As a result of the limitations inherent in the existing vibratos, there is considerable room for improvements in the field. More specifically, there exists a need for a vibrato assembly which will accommodate rapid individual and independent string tension adjustments between selected tuning configurations, eliminate dissonant string buzz and loss of sustain, and which can be used without tuning instability.
The present invention overcomes the shortcomings of previous inventions by allowing the musician to: 1) easily, quickly and accurately preset which string or combination of strings is raised or lowered or left unchanged, in pitch; 2) broadly determine what rate the strings will bend and what pitch they will be altered to; 3) continue using the instrument with the vibrato even if one or more strings independently goes out of tune or breaks; 4) produce a more pleasing sound due to the accompanying bridge/saddle design which reduces the discordant buzz of bridges used in previous inventions; 5) prevent string breakage due to over stressing, 6) allow for fine control of the pitch tension with the handle; 7) allow the handle to lock the strings in an alternate tuning; and 8) manipulate the apparatus by use of a remote activator without interrupting the melody.
There is also disclosed an improved back plate allowing quick and easy rate change adjustments, and a remote activation unit provided for use in different locations, i.e. foot peddle, behind the guitar against the hip, between one's elbow and the guitar, etc.
Accordingly, there is provided a vibrato apparatus for a stringed musical instrument, the instrument having a body and a neck extending from the body, the apparatus preferably comprising: tuning means on the neck and bridge means on the body to demarcate a string plane and a vibrating portion of the strings which extend in a longitudinal direction in the string plane; a vibrato member secured on the body having means for pivoting a bus bar within a selected range of positions relative to the body about a pivot axis. The pivot axis being essentially parallel to but distanced from the string plane and transversely oriented in the longitudinal direction, a plurality of pivoting rocker arms braced against the body end of a respective string and braced against a lever means resistibly braced against a spring means and to the vibrato housing. Rate adjustment slug means are communicatively linked to the plurality of rocker arms and to the lever means allowing vertical adjustments of the plurality of rocker arms so that by varying a lever movement of the lever means the plurality of rocker arms are each selectively moved, thereby altering the pitch of the strings to a new relative tuning without altering the original tuning. A bus bar is operably linked to said lever means by a switch, and lever linkage means are provided for allowing independent control of alternate tuning and pitch for each string by selective pivoting of the rocker arms.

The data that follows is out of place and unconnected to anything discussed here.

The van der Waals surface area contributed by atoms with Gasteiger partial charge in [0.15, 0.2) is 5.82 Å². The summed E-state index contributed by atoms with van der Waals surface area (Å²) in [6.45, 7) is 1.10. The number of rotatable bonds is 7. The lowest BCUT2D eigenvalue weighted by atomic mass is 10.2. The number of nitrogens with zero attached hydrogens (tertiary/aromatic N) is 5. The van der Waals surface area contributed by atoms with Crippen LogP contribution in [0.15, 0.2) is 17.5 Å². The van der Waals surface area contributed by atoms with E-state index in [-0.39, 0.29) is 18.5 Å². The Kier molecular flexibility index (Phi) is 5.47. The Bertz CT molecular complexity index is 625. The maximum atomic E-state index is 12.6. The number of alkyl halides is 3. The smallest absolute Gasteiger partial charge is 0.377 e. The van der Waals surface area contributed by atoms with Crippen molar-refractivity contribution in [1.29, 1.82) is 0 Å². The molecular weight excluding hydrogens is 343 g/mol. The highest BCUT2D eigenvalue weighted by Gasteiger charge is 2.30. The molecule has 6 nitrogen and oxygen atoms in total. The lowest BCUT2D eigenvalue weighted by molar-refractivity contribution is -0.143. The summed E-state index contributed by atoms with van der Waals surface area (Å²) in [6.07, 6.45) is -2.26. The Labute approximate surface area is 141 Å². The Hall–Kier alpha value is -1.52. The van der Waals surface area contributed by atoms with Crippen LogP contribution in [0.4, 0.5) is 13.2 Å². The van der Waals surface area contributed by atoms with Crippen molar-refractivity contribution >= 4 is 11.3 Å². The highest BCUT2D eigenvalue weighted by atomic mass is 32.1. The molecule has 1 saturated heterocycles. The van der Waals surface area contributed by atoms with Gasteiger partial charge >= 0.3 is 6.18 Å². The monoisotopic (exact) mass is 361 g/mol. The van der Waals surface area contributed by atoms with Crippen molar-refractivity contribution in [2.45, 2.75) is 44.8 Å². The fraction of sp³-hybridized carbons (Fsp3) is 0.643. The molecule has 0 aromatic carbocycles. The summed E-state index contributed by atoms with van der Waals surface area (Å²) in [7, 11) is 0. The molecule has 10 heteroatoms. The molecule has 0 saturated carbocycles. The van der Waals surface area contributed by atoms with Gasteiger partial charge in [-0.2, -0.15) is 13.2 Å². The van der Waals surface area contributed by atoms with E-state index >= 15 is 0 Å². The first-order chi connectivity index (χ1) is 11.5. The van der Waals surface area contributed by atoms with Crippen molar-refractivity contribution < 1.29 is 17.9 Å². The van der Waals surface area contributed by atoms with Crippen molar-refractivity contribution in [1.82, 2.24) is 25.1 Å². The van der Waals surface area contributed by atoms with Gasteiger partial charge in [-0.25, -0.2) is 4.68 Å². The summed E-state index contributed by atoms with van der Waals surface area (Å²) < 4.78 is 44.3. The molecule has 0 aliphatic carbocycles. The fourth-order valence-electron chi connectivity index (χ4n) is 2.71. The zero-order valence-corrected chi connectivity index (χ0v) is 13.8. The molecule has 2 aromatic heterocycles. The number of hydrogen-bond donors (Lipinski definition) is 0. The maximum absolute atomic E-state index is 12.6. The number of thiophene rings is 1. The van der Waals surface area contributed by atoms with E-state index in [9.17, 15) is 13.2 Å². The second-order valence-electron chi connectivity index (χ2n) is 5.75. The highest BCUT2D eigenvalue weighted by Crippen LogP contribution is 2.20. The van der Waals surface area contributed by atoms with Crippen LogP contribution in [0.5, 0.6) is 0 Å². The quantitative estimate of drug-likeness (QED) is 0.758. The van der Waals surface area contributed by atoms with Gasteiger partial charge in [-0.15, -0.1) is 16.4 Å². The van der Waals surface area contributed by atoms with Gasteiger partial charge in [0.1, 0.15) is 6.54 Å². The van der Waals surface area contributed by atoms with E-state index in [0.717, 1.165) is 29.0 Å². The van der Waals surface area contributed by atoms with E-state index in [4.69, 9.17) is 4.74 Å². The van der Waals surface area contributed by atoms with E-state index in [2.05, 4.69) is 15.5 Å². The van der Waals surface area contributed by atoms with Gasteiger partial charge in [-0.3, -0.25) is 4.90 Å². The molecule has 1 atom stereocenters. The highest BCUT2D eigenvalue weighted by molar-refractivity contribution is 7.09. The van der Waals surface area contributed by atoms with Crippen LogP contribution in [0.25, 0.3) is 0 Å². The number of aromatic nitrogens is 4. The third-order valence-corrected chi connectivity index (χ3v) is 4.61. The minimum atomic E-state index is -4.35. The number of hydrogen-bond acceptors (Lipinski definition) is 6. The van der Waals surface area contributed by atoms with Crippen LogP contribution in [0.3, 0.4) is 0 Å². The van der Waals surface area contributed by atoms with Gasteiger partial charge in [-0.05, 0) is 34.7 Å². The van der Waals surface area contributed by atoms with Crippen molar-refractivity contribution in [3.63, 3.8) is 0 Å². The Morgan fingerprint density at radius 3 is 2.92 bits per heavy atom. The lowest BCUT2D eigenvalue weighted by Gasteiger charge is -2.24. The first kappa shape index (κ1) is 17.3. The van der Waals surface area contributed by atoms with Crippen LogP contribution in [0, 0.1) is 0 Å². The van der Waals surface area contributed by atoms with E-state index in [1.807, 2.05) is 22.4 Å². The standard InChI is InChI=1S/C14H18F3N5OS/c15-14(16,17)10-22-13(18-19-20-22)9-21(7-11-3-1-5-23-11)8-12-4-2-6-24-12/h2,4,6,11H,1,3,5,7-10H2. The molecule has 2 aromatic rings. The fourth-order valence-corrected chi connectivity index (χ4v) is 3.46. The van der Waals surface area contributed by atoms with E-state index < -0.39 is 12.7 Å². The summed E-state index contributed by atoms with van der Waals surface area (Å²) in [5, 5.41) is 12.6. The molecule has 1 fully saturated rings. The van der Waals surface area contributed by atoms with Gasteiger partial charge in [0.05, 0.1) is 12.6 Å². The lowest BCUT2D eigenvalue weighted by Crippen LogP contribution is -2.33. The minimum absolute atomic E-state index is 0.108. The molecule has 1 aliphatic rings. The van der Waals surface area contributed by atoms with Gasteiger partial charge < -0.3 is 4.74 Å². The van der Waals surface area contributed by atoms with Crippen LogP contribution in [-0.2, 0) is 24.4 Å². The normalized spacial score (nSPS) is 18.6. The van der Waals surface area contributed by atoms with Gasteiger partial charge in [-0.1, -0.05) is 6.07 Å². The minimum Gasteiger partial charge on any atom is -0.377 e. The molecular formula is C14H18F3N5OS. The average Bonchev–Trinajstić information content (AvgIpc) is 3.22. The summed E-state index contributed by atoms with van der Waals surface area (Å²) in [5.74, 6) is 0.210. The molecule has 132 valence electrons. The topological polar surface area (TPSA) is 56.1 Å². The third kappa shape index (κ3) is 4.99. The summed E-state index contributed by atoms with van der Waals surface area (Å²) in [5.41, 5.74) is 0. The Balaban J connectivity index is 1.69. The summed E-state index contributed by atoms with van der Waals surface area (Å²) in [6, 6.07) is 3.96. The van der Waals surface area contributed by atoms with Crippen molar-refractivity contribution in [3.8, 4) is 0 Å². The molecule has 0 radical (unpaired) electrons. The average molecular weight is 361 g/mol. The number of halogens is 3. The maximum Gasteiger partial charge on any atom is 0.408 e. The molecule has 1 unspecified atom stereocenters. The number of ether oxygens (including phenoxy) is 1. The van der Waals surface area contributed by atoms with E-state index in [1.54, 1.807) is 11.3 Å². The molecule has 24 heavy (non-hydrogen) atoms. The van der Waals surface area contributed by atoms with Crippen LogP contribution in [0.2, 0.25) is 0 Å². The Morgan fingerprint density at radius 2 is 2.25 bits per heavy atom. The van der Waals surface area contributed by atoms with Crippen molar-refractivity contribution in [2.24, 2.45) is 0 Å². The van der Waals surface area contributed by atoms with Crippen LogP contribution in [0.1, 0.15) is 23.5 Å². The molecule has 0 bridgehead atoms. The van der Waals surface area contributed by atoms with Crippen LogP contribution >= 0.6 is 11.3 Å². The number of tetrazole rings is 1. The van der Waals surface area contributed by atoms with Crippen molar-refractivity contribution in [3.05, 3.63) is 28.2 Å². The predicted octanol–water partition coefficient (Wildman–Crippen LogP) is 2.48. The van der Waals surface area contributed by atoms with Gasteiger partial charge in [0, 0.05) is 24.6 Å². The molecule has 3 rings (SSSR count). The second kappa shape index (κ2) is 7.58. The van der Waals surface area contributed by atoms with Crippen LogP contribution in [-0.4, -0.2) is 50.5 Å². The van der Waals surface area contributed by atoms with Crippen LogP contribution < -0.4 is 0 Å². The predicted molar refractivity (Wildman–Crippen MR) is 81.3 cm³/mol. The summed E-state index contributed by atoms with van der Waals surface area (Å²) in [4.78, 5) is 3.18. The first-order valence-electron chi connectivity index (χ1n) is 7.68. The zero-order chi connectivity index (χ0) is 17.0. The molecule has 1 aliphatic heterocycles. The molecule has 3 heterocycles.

The accompanying drawings, which are incorporated in and constitute a part of the specification, show a preferred embodiment of the invention and together with a general description given above and the detailed description of the preferred embodiment given below, serve to disclose the principals of the invention.
FIG. 1 shows a perspective view of the apparatus in a stringed instrument according to the invention.
FIG. 2 shows a perspective view of the sub assembly for such vibrato apparatus with stringed instrument, according to the invention.
FIG. 3 shows a perspective view of the bus bar components, handle with cam end, and housing of such vibrato apparatus, according to the invention.
FIG. 4 shows a perspective view of the saddles and housing components for such vibrato apparatus, according to the invention.
FIG. 5 shows a perspective view of the levers, lever pin, capture spring, switch, switch détente spring, lever linkage, rocker arms, rocker shaft, rate adjustment slug, rate adjustment screw and housing unit components for such vibrato apparatus, according to the invention.
FIG. 6 shows a perspective view of the spring bank components, string plate, and tensioner mount for such vibrato apparatus, according to the invention.
FIG. 7 shows a perspective view of the rocker arm, strain spring and housing unit for such vibrato apparatus, according to the invention.
FIG. 8 shows a cross sectional view according to the section line in FIG. 1, with switch in a forward position, operably linking lever to bus bar, according to the invention.
FIG. 9 shows a perspective of the components for the remote activation device of such vibrato apparatus according to the invention.
FIG. 10 shows a perspective view of the back plate with alternate tuners, according to the invention.
FIG. 11 shows an exploded view of the handle with the cam end visible, according to the invention.
FIG. 12 shows a schemata of the compound lever system, according to the invention.
Reference will now be made in detail to the present preferred embodiments of the invention and illustrated in the accompanying drawings.